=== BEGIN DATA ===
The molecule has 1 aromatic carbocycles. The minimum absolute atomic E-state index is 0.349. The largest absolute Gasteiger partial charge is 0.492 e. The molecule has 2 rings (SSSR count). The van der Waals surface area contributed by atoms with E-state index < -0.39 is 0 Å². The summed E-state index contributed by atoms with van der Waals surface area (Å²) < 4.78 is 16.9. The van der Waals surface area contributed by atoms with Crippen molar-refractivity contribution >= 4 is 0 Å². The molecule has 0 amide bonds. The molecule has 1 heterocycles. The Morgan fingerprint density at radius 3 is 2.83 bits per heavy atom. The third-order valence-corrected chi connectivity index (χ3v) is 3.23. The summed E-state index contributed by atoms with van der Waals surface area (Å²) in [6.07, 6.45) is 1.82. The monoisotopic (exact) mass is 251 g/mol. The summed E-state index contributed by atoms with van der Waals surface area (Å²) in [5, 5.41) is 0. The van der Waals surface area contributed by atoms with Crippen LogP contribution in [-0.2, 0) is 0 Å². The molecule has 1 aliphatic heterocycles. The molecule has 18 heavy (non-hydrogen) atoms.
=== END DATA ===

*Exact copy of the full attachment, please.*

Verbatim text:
The molecule has 1 aromatic carbocycles. The minimum absolute atomic E-state index is 0.349. The largest absolute Gasteiger partial charge is 0.492 e. The molecule has 2 rings (SSSR count). The van der Waals surface area contributed by atoms with E-state index < -0.39 is 0 Å². The summed E-state index contributed by atoms with van der Waals surface area (Å²) < 4.78 is 16.9. The van der Waals surface area contributed by atoms with Crippen molar-refractivity contribution >= 4 is 0 Å². The molecule has 0 amide bonds. The molecule has 1 heterocycles. The Morgan fingerprint density at radius 3 is 2.83 bits per heavy atom. The third-order valence-corrected chi connectivity index (χ3v) is 3.23. The summed E-state index contributed by atoms with van der Waals surface area (Å²) in [6.07, 6.45) is 1.82. The monoisotopic (exact) mass is 251 g/mol. The summed E-state index contributed by atoms with van der Waals surface area (Å²) in [5, 5.41) is 0. The van der Waals surface area contributed by atoms with Crippen LogP contribution in [-0.2, 0) is 0 Å². The molecule has 1 aliphatic heterocycles. The molecule has 18 heavy (non-hydrogen) atoms.